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Saving More Through Your 457(b) Plan

Known as one of the best lines of defense in planning for a comfortable retirement, 457(b) plans can be a powerful way to save. Recent IRS updates allow you to save more, and make up for lost time with extra contributions.

Contribute more in 2008
In 2008, the regular pre-tax contribution limit is $15,500. After 2008, these contribution limits may be increased to factor in the effects of inflation.

Bottom line? If you haven’t saved as much as you’d like, now’s your chance.

Make up for lost time
If you’re nearing retirement and feel like you’re "behind the eight-ball" with your savings, there’s some good news. There are two ways for governmental 457(b) participants to catch up, including an enhanced catch-up provision also available to non-governmental 457(b) plan participants.

Age 50+ Catch-up: If your employer is a governmental entity, you may be able to make additional annual "catch-up contributions" to your governmental 457(b) plan account beginning in the year you turn age 50, if your plan allows. In 2008, the Age 50+ catch-up contribution limit is $5,000.



annual limit

Age 50+

Total potential contribution*


*Includes the basic deferral limit and the Age 50+ Catch-up.

457(b) Double-Limit Catch-up: Also known as the “three-year catch-up” or “Special Section 457 Catch-up,” the Double Limit Catch-up is available to 457 governmental and non-governmental employees who qualify. Assuming you have under-contributed to your 457(b) plan in the past, this provision gives you the potential to double your 457(b) contributions** if you are within three full calendar years of your normal retirement age. In other words, if you qualify, you could contribute up to $31,000 to your 457(b) plan in 2008!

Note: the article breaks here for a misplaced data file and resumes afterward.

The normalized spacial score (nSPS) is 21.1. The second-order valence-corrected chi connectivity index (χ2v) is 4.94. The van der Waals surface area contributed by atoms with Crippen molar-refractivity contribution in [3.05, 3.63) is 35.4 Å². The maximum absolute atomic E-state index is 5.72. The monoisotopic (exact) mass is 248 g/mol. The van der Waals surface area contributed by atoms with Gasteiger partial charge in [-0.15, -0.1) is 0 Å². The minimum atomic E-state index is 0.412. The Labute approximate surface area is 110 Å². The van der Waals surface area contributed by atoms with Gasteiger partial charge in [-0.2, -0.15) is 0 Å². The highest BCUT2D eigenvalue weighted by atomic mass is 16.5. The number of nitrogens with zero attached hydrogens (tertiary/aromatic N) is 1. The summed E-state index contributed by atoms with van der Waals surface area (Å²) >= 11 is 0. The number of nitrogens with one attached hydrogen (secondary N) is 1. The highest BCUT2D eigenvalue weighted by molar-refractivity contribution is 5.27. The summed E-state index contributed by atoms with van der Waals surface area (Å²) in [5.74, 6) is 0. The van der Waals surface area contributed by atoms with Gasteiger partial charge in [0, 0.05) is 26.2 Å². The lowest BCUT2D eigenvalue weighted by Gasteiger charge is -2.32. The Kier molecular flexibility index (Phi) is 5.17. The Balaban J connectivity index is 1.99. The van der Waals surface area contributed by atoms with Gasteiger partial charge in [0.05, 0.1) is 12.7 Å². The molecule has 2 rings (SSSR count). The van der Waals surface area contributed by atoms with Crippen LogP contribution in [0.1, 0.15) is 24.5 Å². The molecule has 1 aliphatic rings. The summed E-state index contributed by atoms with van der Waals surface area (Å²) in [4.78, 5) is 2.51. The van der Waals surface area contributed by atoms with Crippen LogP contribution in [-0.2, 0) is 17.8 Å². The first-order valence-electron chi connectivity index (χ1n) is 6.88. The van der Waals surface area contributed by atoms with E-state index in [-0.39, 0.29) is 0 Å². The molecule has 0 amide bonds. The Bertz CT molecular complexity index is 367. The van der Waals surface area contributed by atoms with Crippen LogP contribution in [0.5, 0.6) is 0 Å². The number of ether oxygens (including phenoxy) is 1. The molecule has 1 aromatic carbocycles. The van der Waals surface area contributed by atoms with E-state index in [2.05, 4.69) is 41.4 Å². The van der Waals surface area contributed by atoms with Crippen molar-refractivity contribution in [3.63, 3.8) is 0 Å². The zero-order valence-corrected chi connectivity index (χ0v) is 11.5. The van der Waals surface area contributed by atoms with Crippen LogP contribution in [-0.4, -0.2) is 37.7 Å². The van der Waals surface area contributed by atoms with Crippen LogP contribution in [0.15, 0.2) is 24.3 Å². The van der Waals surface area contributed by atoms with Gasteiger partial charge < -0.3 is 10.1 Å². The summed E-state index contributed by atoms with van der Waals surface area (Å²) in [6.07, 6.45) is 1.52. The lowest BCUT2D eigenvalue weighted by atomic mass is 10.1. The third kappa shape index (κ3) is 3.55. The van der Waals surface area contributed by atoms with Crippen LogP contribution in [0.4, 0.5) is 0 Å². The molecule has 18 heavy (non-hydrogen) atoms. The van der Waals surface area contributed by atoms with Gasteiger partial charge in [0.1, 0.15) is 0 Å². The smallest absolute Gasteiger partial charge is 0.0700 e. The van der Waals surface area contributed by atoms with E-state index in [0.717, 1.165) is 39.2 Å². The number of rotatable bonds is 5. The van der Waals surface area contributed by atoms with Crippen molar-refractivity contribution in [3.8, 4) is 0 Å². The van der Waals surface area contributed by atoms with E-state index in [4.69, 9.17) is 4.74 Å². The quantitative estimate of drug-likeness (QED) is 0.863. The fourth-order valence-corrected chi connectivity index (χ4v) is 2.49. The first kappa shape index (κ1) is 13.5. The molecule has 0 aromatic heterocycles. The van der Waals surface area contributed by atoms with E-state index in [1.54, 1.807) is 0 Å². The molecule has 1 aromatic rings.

annual limit

Double limit

Total potential contribution**


**Includes the basic deferral limit and the Double Limit Catch-up.

It’s important to note that an employee in a governmental 457(b) plan may not use the Age 50+ Catch-up and Double limit Catch-up.

If you’re a taxpayer, you have an additional reason to increase your contributions: lower taxes. In 2004, Congress extended a series of tax breaks, potentially resulting in serious tax savings. Dubbed the “Working Families Tax Relief Act,” the Act reduced most tax brackets by two or more percentage points, increased the child tax credit, and provided greater marriage penalty relief. Many people choose to “put those tax savings to work” by increasing their contributions to their workplace savings plans.

“Max out” on multiple plans

More good news for those with some serious catching up to do: you can now contribute the maximum to your 457(b) plan, regardless of contributions made to another workplace savings plan. As a result, if you participate in two different plans with the same employer, you may be able to contribute the maximum to both plans.

For example, in 2008, if you are under age 50, you could potentially contribute $15,500 to your 457(b) plan, and another $15,000 to your 401(k) or 403(b) plan. If you are over age 50 and you qualify for the maximum Double-Limit Catch-up, you could potentially contribute $31,000 to your 457(b) plan and another $20,500 to your 403(b) or 401(k) plan ($15,500 regular contribution limit plus $5,000 Age 50+ Catch-up). In addition, certain long-service employees may be able to contribute an additional $3,000 to a 403(b) plan.